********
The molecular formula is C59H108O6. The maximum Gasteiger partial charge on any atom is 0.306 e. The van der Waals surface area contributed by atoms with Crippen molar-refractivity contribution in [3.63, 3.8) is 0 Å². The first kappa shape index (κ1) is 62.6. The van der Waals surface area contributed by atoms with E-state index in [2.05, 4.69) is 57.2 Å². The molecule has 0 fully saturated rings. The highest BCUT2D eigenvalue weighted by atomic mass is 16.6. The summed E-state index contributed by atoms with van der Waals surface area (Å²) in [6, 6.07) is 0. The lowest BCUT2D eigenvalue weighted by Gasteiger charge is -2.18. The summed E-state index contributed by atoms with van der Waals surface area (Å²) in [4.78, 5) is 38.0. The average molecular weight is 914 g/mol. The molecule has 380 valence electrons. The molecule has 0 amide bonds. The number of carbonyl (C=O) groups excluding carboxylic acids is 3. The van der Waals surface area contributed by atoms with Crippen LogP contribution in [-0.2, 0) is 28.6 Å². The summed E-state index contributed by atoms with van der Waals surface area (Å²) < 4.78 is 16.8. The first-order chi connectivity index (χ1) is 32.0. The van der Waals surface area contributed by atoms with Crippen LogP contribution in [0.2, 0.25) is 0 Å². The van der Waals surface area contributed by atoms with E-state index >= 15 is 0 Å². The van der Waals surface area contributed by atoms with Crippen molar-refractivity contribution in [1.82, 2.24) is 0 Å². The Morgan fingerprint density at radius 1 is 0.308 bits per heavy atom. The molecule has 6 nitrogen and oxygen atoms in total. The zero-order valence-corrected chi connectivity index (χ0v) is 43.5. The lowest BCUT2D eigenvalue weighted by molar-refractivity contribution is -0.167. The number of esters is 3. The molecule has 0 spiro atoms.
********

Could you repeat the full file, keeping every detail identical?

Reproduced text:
The molecular formula is C59H108O6. The maximum Gasteiger partial charge on any atom is 0.306 e. The van der Waals surface area contributed by atoms with Crippen molar-refractivity contribution in [3.63, 3.8) is 0 Å². The first kappa shape index (κ1) is 62.6. The van der Waals surface area contributed by atoms with E-state index in [2.05, 4.69) is 57.2 Å². The molecule has 0 fully saturated rings. The highest BCUT2D eigenvalue weighted by atomic mass is 16.6. The summed E-state index contributed by atoms with van der Waals surface area (Å²) in [6, 6.07) is 0. The lowest BCUT2D eigenvalue weighted by Gasteiger charge is -2.18. The summed E-state index contributed by atoms with van der Waals surface area (Å²) in [4.78, 5) is 38.0. The average molecular weight is 914 g/mol. The molecule has 380 valence electrons. The molecule has 0 amide bonds. The number of carbonyl (C=O) groups excluding carboxylic acids is 3. The van der Waals surface area contributed by atoms with Crippen LogP contribution in [-0.2, 0) is 28.6 Å². The summed E-state index contributed by atoms with van der Waals surface area (Å²) < 4.78 is 16.8. The first-order chi connectivity index (χ1) is 32.0. The van der Waals surface area contributed by atoms with Crippen LogP contribution in [0.2, 0.25) is 0 Å². The van der Waals surface area contributed by atoms with E-state index >= 15 is 0 Å². The van der Waals surface area contributed by atoms with Crippen molar-refractivity contribution in [1.82, 2.24) is 0 Å². The Morgan fingerprint density at radius 1 is 0.308 bits per heavy atom. The molecule has 6 nitrogen and oxygen atoms in total. The zero-order valence-corrected chi connectivity index (χ0v) is 43.5. The lowest BCUT2D eigenvalue weighted by molar-refractivity contribution is -0.167. The number of esters is 3. The molecule has 0 spiro atoms.